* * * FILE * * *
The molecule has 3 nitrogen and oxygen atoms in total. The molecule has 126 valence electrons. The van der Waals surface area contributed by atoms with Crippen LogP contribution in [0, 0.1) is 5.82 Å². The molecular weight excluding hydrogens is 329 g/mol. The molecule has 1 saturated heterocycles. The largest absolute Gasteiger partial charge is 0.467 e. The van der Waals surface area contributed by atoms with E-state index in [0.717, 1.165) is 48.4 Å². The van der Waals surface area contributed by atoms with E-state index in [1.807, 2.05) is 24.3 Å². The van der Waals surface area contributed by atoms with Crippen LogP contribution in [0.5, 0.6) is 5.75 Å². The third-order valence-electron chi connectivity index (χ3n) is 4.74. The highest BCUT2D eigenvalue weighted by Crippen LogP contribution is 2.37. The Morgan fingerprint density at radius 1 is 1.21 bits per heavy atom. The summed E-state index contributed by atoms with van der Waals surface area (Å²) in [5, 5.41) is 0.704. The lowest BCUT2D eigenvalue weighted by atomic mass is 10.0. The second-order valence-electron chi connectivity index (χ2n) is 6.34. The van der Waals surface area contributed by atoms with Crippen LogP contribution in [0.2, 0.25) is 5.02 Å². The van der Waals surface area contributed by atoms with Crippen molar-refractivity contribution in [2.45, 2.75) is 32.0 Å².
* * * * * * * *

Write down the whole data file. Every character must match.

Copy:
The molecule has 3 nitrogen and oxygen atoms in total. The molecule has 126 valence electrons. The van der Waals surface area contributed by atoms with Crippen LogP contribution in [0, 0.1) is 5.82 Å². The molecular weight excluding hydrogens is 329 g/mol. The molecule has 1 saturated heterocycles. The largest absolute Gasteiger partial charge is 0.467 e. The van der Waals surface area contributed by atoms with E-state index in [0.717, 1.165) is 48.4 Å². The van der Waals surface area contributed by atoms with E-state index in [1.807, 2.05) is 24.3 Å². The van der Waals surface area contributed by atoms with Crippen LogP contribution in [0.5, 0.6) is 5.75 Å². The third-order valence-electron chi connectivity index (χ3n) is 4.74. The highest BCUT2D eigenvalue weighted by Crippen LogP contribution is 2.37. The Morgan fingerprint density at radius 1 is 1.21 bits per heavy atom. The summed E-state index contributed by atoms with van der Waals surface area (Å²) in [5, 5.41) is 0.704. The lowest BCUT2D eigenvalue weighted by atomic mass is 10.0. The second-order valence-electron chi connectivity index (χ2n) is 6.34. The van der Waals surface area contributed by atoms with Crippen LogP contribution in [0.2, 0.25) is 5.02 Å². The van der Waals surface area contributed by atoms with Crippen molar-refractivity contribution in [2.45, 2.75) is 32.0 Å².